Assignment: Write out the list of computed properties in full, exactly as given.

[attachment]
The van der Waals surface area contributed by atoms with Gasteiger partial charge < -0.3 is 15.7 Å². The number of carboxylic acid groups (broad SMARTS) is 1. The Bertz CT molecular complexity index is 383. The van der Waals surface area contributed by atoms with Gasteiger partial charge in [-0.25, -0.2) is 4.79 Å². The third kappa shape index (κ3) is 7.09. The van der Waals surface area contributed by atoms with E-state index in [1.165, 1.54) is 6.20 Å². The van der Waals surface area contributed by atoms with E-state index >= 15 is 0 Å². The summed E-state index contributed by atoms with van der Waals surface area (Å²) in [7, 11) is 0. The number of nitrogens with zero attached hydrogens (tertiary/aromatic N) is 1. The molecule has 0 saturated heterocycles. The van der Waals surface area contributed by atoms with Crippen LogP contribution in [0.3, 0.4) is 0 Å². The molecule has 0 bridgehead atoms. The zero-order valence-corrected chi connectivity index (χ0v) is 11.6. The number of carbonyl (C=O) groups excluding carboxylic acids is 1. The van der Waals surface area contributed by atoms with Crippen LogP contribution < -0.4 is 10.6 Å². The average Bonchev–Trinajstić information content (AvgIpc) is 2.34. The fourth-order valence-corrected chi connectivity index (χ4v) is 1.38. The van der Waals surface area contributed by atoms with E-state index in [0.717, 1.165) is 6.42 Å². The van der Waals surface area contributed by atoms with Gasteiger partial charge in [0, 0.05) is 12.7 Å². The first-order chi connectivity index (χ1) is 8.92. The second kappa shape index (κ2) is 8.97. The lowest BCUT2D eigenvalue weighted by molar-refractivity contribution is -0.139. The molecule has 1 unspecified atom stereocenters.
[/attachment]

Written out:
The van der Waals surface area contributed by atoms with Gasteiger partial charge < -0.3 is 15.7 Å². The number of carboxylic acid groups (broad SMARTS) is 1. The Bertz CT molecular complexity index is 383. The van der Waals surface area contributed by atoms with Gasteiger partial charge in [-0.25, -0.2) is 4.79 Å². The third kappa shape index (κ3) is 7.09. The van der Waals surface area contributed by atoms with E-state index in [1.165, 1.54) is 6.20 Å². The van der Waals surface area contributed by atoms with E-state index >= 15 is 0 Å². The summed E-state index contributed by atoms with van der Waals surface area (Å²) in [7, 11) is 0. The number of nitrogens with zero attached hydrogens (tertiary/aromatic N) is 1. The molecule has 0 saturated heterocycles. The van der Waals surface area contributed by atoms with Crippen LogP contribution in [0.3, 0.4) is 0 Å². The molecule has 0 bridgehead atoms. The zero-order valence-corrected chi connectivity index (χ0v) is 11.6. The number of carbonyl (C=O) groups excluding carboxylic acids is 1. The van der Waals surface area contributed by atoms with Crippen LogP contribution < -0.4 is 10.6 Å². The average Bonchev–Trinajstić information content (AvgIpc) is 2.34. The fourth-order valence-corrected chi connectivity index (χ4v) is 1.38. The van der Waals surface area contributed by atoms with E-state index in [0.717, 1.165) is 6.42 Å². The van der Waals surface area contributed by atoms with Gasteiger partial charge in [0, 0.05) is 12.7 Å². The first-order chi connectivity index (χ1) is 8.92. The second kappa shape index (κ2) is 8.97. The lowest BCUT2D eigenvalue weighted by molar-refractivity contribution is -0.139. The molecule has 1 unspecified atom stereocenters.